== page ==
c-Myc upregulates PTB, hnRNPA1 and hnRNPA2 and alters PKM splicing

The above results demonstrate a direct role for c-Myc in maintaining high PTB, hnRNPA1 and hnRNPA2 levels in NIH-3T3 cells. In contrast, c-Myc knockdown in HeLa cells revealed only a small decrease in PTB, hnRNPA1 and hnRNPA2 levels, and no change in the PKM1/PKM2 ratio (Supplementary Fig. 14), indicating that factors other than c-Myc might promote PTB, hnRNPA1 and hnRNPA2 expression in these cells. One possibility is the transcription factor E2F1, which, like c-Myc, binds upstream of all three genes18. However, knockdown of E2F1, or of Rb, a negative regulator of E2F family transcription factors23, resulted in little change in PTB, hnRNPA1 and hnRNPA2 levels (C.J.D., M.C. and J.L.M., unpublished data). However, because the E2F and Rb families exhibit redundancy, this result does not rule out involvement of the E2F/Rb pathway in regulation of PTB, hnRNPA1 and hnRNPA2. Indeed, because of their importance to proliferating cells, it is likely that PTB, hnRNPA1 and hnRNPA2 can be upregulated by proliferation-associated factors in addition to c-Myc.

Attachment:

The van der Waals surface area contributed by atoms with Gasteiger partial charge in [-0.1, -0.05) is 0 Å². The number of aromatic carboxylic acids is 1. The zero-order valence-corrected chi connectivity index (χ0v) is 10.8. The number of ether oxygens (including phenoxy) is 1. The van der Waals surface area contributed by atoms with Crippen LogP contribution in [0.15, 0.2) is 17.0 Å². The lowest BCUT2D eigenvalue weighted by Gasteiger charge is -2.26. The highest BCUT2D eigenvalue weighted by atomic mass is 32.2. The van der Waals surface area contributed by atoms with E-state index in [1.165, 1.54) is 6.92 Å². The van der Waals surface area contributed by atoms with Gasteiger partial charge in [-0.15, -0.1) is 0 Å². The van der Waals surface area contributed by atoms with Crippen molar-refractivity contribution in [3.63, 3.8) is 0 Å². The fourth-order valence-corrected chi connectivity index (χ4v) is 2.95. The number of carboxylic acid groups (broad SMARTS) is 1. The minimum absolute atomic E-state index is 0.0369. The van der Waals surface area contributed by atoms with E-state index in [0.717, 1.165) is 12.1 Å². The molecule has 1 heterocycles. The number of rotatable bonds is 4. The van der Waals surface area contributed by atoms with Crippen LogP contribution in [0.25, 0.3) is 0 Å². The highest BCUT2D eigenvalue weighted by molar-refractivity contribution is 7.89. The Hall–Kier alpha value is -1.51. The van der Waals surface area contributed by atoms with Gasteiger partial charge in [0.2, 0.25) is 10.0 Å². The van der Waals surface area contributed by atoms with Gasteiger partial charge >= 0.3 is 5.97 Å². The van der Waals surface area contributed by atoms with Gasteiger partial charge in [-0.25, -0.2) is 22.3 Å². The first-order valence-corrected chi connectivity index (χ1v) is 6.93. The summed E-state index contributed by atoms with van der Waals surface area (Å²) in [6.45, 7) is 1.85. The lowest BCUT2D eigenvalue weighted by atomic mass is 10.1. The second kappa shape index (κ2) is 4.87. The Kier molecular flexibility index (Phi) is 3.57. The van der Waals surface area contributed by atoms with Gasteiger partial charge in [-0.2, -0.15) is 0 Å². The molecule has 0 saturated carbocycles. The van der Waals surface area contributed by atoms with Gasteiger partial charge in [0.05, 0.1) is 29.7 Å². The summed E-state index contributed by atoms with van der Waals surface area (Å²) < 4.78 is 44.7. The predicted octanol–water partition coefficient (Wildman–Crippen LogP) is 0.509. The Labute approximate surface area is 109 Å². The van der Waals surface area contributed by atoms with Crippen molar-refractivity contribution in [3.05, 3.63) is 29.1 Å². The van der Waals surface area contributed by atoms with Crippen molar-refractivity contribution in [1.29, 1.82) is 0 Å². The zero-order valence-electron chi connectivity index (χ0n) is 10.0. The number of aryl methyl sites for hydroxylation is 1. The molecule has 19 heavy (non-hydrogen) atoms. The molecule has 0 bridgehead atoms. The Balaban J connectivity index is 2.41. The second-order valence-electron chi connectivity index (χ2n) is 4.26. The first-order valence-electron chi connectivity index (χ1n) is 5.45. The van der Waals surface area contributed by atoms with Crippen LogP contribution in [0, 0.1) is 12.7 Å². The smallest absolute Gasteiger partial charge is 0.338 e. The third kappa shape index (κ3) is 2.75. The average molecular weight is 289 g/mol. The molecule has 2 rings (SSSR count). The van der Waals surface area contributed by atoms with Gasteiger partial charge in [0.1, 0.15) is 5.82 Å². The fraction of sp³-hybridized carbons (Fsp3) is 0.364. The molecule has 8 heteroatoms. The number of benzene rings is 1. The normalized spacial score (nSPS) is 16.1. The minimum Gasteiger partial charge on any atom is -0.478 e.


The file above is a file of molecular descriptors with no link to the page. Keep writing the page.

The fact that PTB, hnRNPA1 and hnRNPA2 depletion results in switching to the PKM1 isoform suggests that RNA binding proteins can control the outcome of a mutually exclusive splicing event by simultaneously acting as repressors of one exon (E9) and activators of the other (E10) (Fig. 4d). Although it is easy to envision how these proteins exclude E9, how might PTB, hnRNPA1 and hnRNPA2 promote E10 inclusion? A variety of RNA binding proteins, including hnRNPA1 and hnRNPA2, have been shown to stimulate splicing of an adjacent exon through intronic binding sites24. One proposed mechanism for this is intron definition, in which intron-binding proteins induce intronic structures conducive to inclusion of the neighbouring exon24. We propose that, like many alternatively spliced exons, PKM E10 is poorly recognized by the splicing machinery in the absence of adjacent intron definition, and such a structure is promoted by PTB, hnRNPA1 and hnRNPA2 binding (Fig. 4d).